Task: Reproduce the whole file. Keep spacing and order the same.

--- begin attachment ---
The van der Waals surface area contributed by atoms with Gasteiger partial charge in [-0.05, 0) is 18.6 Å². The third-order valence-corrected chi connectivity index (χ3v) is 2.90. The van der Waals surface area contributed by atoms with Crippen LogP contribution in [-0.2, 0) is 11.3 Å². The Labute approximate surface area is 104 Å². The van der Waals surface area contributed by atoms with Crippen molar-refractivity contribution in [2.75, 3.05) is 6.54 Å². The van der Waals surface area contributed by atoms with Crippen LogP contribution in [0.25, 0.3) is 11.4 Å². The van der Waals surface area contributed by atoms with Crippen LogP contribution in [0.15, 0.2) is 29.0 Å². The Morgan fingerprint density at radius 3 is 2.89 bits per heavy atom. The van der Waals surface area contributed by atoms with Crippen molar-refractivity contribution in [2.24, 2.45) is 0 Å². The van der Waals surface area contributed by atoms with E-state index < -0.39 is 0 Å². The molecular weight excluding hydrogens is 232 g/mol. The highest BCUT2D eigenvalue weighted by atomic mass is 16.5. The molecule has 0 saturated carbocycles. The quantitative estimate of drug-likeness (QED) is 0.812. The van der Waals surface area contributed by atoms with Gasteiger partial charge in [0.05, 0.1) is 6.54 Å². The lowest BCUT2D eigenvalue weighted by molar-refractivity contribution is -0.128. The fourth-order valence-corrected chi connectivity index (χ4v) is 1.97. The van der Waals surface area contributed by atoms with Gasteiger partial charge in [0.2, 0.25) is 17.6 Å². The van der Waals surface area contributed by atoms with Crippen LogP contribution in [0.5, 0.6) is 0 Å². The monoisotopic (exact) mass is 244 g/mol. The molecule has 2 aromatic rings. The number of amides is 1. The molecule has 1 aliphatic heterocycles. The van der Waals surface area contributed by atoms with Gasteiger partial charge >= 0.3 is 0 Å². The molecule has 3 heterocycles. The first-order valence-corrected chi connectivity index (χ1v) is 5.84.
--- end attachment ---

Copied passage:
The van der Waals surface area contributed by atoms with Gasteiger partial charge in [-0.05, 0) is 18.6 Å². The third-order valence-corrected chi connectivity index (χ3v) is 2.90. The van der Waals surface area contributed by atoms with Crippen LogP contribution in [-0.2, 0) is 11.3 Å². The Labute approximate surface area is 104 Å². The van der Waals surface area contributed by atoms with Crippen molar-refractivity contribution in [2.75, 3.05) is 6.54 Å². The van der Waals surface area contributed by atoms with Crippen LogP contribution in [0.25, 0.3) is 11.4 Å². The van der Waals surface area contributed by atoms with Crippen LogP contribution in [0.15, 0.2) is 29.0 Å². The Morgan fingerprint density at radius 3 is 2.89 bits per heavy atom. The van der Waals surface area contributed by atoms with Crippen molar-refractivity contribution in [2.24, 2.45) is 0 Å². The van der Waals surface area contributed by atoms with E-state index < -0.39 is 0 Å². The molecular weight excluding hydrogens is 232 g/mol. The highest BCUT2D eigenvalue weighted by atomic mass is 16.5. The molecule has 0 saturated carbocycles. The quantitative estimate of drug-likeness (QED) is 0.812. The van der Waals surface area contributed by atoms with Gasteiger partial charge in [0.05, 0.1) is 6.54 Å². The lowest BCUT2D eigenvalue weighted by molar-refractivity contribution is -0.128. The fourth-order valence-corrected chi connectivity index (χ4v) is 1.97. The van der Waals surface area contributed by atoms with Gasteiger partial charge in [0.2, 0.25) is 17.6 Å². The van der Waals surface area contributed by atoms with Crippen LogP contribution in [0.5, 0.6) is 0 Å². The monoisotopic (exact) mass is 244 g/mol. The molecule has 2 aromatic rings. The number of amides is 1. The molecule has 1 aliphatic heterocycles. The van der Waals surface area contributed by atoms with Gasteiger partial charge >= 0.3 is 0 Å². The molecule has 3 heterocycles. The first-order valence-corrected chi connectivity index (χ1v) is 5.84.